The Coppell ISD Board of Trustees’ monthly meeting is scheduled for Monday evening, and a protest is supposed to happen outside the district’s headquarters before the meeting. One of the organizers has promised it will be a peaceful protest. Let’s all hope that’s the case.
School District Projected to Keep Growing
I’m always fascinated by the reports that Coppell ISD receives from demographer Bob Templeton, and the latest one happened Monday during a Board of Trustees workshop. Among his key takeaways:
New home starts and closings declined significantly in 2021 due to the lack of available lots as well as shortages of supplies and labor.
The district has five subdivisions where homes are being built, and three others are in the planning stages.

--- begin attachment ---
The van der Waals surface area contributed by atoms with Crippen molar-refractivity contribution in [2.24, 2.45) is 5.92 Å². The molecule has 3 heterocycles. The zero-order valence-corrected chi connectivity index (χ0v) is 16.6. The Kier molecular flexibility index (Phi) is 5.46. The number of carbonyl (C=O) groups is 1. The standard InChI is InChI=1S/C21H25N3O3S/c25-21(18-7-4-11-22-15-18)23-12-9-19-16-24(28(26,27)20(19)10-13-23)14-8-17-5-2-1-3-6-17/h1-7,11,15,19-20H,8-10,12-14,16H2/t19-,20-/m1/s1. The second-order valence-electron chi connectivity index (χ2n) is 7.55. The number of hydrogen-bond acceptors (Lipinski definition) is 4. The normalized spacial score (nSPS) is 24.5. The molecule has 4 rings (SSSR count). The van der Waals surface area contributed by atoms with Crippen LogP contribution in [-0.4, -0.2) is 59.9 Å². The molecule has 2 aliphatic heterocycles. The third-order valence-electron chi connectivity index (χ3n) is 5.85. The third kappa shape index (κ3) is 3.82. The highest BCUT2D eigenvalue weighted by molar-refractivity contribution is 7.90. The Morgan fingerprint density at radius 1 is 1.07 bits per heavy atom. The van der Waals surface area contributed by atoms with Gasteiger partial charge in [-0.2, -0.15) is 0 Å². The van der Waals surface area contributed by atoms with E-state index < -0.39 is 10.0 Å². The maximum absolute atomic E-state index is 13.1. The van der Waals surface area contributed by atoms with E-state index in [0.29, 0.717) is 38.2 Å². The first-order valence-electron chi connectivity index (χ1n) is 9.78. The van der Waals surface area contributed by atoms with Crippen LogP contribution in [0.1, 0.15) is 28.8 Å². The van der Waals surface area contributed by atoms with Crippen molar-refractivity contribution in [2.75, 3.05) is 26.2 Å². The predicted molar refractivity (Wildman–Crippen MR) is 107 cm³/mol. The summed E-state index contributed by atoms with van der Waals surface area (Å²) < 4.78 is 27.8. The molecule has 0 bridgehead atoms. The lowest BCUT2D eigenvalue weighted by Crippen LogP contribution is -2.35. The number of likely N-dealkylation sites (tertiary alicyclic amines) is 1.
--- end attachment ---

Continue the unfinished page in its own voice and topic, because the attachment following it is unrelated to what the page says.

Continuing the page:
Groundwork is underway on nearly 75 lots in one subdivision.
Although Coppell ISD has not quite gotten back to its pre-pandemic zenith of 13,218 students, Templeton expects the student body to surpass 13,700 kids by 2026. He said Coppell ISD and Sunnyvale ISD are outliers within Dallas County because their enrollment has grown in the last five years. He cited two factors for the declining enrollment in the rest of the county’s school districts: the expansion of charter schools and rising housing costs.
“Housing is getting so expensive in the urban areas that it is pushing out families further away to get to more affordable housing,” Templeton said. “That is, potentially, a challenge for Coppell as well, because the housing is continuing to go up at a really incredible rate.”
Templeton said the average price of a new home in Coppell ISD last year was $582,388, while the average price of an existing home was $514,177. He said that puts us on par with Southlake’s Carroll ISD and just a tick below Highland Park ISD.